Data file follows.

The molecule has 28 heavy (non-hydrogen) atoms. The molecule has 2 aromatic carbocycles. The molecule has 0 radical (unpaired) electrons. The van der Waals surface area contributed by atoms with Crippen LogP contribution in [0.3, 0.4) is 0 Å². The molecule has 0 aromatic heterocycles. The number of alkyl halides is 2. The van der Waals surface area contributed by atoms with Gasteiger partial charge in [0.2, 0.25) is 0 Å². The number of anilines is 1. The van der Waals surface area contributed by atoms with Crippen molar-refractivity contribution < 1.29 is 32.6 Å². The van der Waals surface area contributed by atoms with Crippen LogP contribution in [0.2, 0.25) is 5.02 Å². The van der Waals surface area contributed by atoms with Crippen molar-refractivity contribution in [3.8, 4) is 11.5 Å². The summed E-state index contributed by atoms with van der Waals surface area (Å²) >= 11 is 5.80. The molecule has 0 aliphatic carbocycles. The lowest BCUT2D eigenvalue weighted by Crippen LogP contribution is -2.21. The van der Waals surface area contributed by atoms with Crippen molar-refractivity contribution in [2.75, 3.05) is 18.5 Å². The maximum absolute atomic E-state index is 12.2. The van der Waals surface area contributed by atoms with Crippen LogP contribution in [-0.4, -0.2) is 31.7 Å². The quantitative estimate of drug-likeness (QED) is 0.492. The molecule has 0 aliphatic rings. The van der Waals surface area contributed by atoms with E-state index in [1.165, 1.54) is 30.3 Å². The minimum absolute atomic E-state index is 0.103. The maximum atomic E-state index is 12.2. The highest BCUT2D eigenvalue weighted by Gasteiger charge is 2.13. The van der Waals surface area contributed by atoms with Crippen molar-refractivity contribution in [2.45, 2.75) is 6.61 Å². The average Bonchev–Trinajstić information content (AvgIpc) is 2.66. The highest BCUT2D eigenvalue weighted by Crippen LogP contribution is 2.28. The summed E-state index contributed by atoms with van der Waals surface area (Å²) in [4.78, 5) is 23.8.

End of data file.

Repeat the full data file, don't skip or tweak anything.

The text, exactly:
The molecule has 28 heavy (non-hydrogen) atoms. The molecule has 2 aromatic carbocycles. The molecule has 0 radical (unpaired) electrons. The van der Waals surface area contributed by atoms with Crippen LogP contribution in [0.3, 0.4) is 0 Å². The molecule has 0 aromatic heterocycles. The number of alkyl halides is 2. The van der Waals surface area contributed by atoms with Gasteiger partial charge in [0.2, 0.25) is 0 Å². The number of anilines is 1. The van der Waals surface area contributed by atoms with Crippen molar-refractivity contribution < 1.29 is 32.6 Å². The van der Waals surface area contributed by atoms with Crippen LogP contribution in [0.2, 0.25) is 5.02 Å². The van der Waals surface area contributed by atoms with Crippen molar-refractivity contribution in [3.8, 4) is 11.5 Å². The summed E-state index contributed by atoms with van der Waals surface area (Å²) >= 11 is 5.80. The molecule has 0 aliphatic carbocycles. The lowest BCUT2D eigenvalue weighted by Crippen LogP contribution is -2.21. The van der Waals surface area contributed by atoms with Crippen molar-refractivity contribution in [2.75, 3.05) is 18.5 Å². The maximum absolute atomic E-state index is 12.2. The van der Waals surface area contributed by atoms with Crippen LogP contribution in [-0.4, -0.2) is 31.7 Å². The quantitative estimate of drug-likeness (QED) is 0.492. The molecule has 0 aliphatic rings. The van der Waals surface area contributed by atoms with E-state index in [1.165, 1.54) is 30.3 Å². The minimum absolute atomic E-state index is 0.103. The maximum atomic E-state index is 12.2. The highest BCUT2D eigenvalue weighted by Gasteiger charge is 2.13. The van der Waals surface area contributed by atoms with Crippen molar-refractivity contribution in [2.45, 2.75) is 6.61 Å². The average Bonchev–Trinajstić information content (AvgIpc) is 2.66. The highest BCUT2D eigenvalue weighted by Crippen LogP contribution is 2.28. The summed E-state index contributed by atoms with van der Waals surface area (Å²) in [4.78, 5) is 23.8.